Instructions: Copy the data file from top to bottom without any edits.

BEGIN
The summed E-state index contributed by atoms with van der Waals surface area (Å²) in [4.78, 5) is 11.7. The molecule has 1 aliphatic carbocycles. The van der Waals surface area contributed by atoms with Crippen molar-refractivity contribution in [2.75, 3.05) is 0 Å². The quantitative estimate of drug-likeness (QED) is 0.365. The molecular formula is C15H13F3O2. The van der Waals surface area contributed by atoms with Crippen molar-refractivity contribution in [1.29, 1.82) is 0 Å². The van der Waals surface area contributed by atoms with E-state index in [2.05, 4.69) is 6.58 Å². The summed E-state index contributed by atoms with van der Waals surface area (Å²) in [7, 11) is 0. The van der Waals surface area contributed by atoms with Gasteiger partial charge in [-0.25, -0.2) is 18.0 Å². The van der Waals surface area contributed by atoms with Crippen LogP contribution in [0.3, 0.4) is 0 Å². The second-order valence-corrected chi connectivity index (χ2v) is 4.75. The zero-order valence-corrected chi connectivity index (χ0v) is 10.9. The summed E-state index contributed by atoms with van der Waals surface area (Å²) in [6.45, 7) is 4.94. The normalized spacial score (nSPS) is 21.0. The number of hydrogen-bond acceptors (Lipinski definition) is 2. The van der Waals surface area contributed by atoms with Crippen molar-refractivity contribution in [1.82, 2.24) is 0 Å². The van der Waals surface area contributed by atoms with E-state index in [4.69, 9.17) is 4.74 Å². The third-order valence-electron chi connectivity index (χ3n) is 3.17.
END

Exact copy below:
The summed E-state index contributed by atoms with van der Waals surface area (Å²) in [4.78, 5) is 11.7. The molecule has 1 aliphatic carbocycles. The van der Waals surface area contributed by atoms with Crippen molar-refractivity contribution in [2.75, 3.05) is 0 Å². The quantitative estimate of drug-likeness (QED) is 0.365. The molecular formula is C15H13F3O2. The van der Waals surface area contributed by atoms with Crippen molar-refractivity contribution in [1.29, 1.82) is 0 Å². The van der Waals surface area contributed by atoms with E-state index in [2.05, 4.69) is 6.58 Å². The summed E-state index contributed by atoms with van der Waals surface area (Å²) in [7, 11) is 0. The van der Waals surface area contributed by atoms with Gasteiger partial charge in [-0.25, -0.2) is 18.0 Å². The van der Waals surface area contributed by atoms with Crippen LogP contribution in [0.3, 0.4) is 0 Å². The second-order valence-corrected chi connectivity index (χ2v) is 4.75. The zero-order valence-corrected chi connectivity index (χ0v) is 10.9. The summed E-state index contributed by atoms with van der Waals surface area (Å²) in [6.45, 7) is 4.94. The normalized spacial score (nSPS) is 21.0. The number of hydrogen-bond acceptors (Lipinski definition) is 2. The van der Waals surface area contributed by atoms with Crippen molar-refractivity contribution in [1.82, 2.24) is 0 Å². The van der Waals surface area contributed by atoms with E-state index in [4.69, 9.17) is 4.74 Å². The third-order valence-electron chi connectivity index (χ3n) is 3.17.